Space Needle History: Thursday at the Needle
Knute Berger, Writer-in-Residence
Jack Edwards was an ironworker who, at age 29, worked on the Space Needle. He was a "connector," meaning his job was the dangerous and skilled worked of fitting the Needle's heavy parts together. Imagine: you're hundreds of feet in the air with no harness, not net, and you're maneuvering huge steel beams that weigh many tons into place, sometimes in a still wind, or even snow.
Edwards says the safety gear was eschewed by the ironworkers who called such harnesses "scare straps." But it wasn't just for the sake of macho. The connectors needed to be nimble to jump out of the way of swinging steel or cables. They needed agility to crawl inside the Needle's legs to connect the parts, and to work on fragile platforms called floats, essentially plywood slabs tied to the beans with manila rope. They felt much safer being agile to move and not have to worry about tripping over lines and ropes. And it took skill to move around: workers carried 10 to 15 pounds of standard tools on their belts, plus often an added pry bar or 8-lb. maul. In other words, they had a lot of heavy gear on them.
Edwards said he came to work each morning around 3 am and worked until 4:30 pm. They started early because the giant beams were delivered when traffic was light so they could get giant parts to the work site from the industrial area without delay. And he said the long hours were fine because, as union men, they got paid over time. He said their entire shift was spent in the air.
Edwards says he worked on every level of the Needle, including a temporary 300 level that was in place only during construction. And they worked rain or shine. He said he helped put up the halo section below the observation deck during a snowstorm. Was he afraid of heights? "I'm afraid," he said. "But I respect them." Edwards has worked on taller structures than the Needle, including a more than 1,000-foot tower in Alaska that almost fell over with him on it during on storm. One of his hobbies: mountain climbing.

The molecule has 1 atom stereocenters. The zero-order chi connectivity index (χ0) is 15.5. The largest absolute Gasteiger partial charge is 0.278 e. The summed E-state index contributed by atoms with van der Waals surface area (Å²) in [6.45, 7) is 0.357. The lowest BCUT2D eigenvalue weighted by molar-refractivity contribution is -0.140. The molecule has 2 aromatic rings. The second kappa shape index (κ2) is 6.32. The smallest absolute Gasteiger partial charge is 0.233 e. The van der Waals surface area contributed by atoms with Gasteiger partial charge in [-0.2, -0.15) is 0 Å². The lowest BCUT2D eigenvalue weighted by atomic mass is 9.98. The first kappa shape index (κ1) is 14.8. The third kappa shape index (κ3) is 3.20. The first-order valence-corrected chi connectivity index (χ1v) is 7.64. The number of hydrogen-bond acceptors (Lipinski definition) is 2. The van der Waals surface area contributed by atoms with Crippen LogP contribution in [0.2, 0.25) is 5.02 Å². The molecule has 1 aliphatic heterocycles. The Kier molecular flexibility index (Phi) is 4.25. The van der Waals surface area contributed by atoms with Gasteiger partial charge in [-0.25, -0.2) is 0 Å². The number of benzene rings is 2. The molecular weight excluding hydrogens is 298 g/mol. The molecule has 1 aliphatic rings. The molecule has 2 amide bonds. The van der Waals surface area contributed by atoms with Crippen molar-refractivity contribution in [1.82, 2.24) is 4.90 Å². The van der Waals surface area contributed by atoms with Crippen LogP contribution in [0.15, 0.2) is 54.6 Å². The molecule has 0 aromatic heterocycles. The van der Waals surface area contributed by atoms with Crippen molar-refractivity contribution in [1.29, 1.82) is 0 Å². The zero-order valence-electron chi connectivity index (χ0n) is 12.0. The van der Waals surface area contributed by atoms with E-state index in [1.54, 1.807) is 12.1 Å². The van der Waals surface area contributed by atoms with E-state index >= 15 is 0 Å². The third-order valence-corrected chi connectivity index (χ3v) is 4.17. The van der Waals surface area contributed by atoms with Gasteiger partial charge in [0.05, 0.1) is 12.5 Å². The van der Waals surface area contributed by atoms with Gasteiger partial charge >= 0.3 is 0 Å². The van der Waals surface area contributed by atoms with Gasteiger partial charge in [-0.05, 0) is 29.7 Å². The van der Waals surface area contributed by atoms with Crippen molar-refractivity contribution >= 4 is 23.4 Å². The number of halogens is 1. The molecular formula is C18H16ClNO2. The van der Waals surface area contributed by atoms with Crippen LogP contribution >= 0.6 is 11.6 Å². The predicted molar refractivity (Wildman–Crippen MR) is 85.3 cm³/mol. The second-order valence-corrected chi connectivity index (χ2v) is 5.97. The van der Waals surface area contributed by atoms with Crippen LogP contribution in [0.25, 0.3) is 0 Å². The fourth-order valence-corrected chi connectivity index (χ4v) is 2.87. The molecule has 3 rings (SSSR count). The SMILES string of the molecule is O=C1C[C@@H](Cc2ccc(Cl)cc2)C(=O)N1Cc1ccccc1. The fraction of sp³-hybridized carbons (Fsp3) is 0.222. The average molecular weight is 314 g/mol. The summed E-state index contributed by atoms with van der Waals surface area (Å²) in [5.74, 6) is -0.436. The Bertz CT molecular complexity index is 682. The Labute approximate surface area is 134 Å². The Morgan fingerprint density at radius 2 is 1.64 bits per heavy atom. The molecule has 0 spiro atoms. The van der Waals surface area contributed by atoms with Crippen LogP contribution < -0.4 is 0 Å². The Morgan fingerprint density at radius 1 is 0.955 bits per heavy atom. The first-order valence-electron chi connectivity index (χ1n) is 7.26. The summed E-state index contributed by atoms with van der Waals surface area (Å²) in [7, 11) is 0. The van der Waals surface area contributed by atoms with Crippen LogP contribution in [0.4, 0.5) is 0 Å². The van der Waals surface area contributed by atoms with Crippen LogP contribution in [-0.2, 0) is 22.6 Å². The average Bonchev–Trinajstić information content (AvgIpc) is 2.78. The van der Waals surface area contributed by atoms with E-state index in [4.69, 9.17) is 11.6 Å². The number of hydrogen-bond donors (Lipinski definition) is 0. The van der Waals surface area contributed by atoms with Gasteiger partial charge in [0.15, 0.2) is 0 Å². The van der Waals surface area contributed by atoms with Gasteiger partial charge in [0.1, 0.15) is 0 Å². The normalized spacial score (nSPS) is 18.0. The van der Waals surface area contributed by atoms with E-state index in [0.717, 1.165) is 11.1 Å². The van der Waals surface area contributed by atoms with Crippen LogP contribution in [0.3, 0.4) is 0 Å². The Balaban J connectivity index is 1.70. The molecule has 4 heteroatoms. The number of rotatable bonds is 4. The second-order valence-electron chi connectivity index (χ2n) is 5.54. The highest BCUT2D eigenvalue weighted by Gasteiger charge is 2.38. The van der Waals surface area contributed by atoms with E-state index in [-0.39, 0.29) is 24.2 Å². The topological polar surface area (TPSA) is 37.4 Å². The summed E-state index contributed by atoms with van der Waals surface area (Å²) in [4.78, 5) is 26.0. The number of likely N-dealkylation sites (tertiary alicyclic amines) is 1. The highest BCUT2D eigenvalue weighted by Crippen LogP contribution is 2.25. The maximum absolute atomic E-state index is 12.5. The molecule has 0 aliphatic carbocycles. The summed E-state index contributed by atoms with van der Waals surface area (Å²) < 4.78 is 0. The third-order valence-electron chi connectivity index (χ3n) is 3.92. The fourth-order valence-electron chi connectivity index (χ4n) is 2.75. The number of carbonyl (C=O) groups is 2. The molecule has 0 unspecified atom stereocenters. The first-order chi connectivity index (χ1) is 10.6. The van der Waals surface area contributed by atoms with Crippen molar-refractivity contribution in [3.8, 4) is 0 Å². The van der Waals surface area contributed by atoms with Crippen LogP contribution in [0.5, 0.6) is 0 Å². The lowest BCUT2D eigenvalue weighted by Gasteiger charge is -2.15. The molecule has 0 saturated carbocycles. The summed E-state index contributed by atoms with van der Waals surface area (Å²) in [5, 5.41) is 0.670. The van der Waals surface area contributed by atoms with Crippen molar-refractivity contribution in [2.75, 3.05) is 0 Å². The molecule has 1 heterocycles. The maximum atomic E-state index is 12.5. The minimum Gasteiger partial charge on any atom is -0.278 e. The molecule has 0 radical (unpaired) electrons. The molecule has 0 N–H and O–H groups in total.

While we dined at the Needle today, Edwards was able to answer a question I had found confusing. We were there exactly 50 years to the day that the ironworkers raised a flag on the Needle's mast, Dec. 8, 1961. It's a tradition that when ironworkers put the top on a structure, they immediately raise the flag. But while the mast was on the Needle, it was not on the very top as it is today because a special construction crane was in the way. So the mast was set on a special platform to one side. Edwards says he was one of the first men to climb that mast. Like a mountaineer, he claims "first ascent."
However, on Dec. 14, 1961 the crane was removed, a steeplejack working for the Howard S. Wright Co. climbed the newly installed tower on the very top of the Needle's roof and placed a Christmas tree there, marking the symbolic completion of the tower erection.
I asked Edwards what he would most like to say about the construction of the Needle, and he said that he wanted people to know about the excellence of his fellow workers. He said, "Sometimes the unwashed masses are left out" of the story, and he wanted to make sure the skilled men who put the Needle together piece by piece were remembered.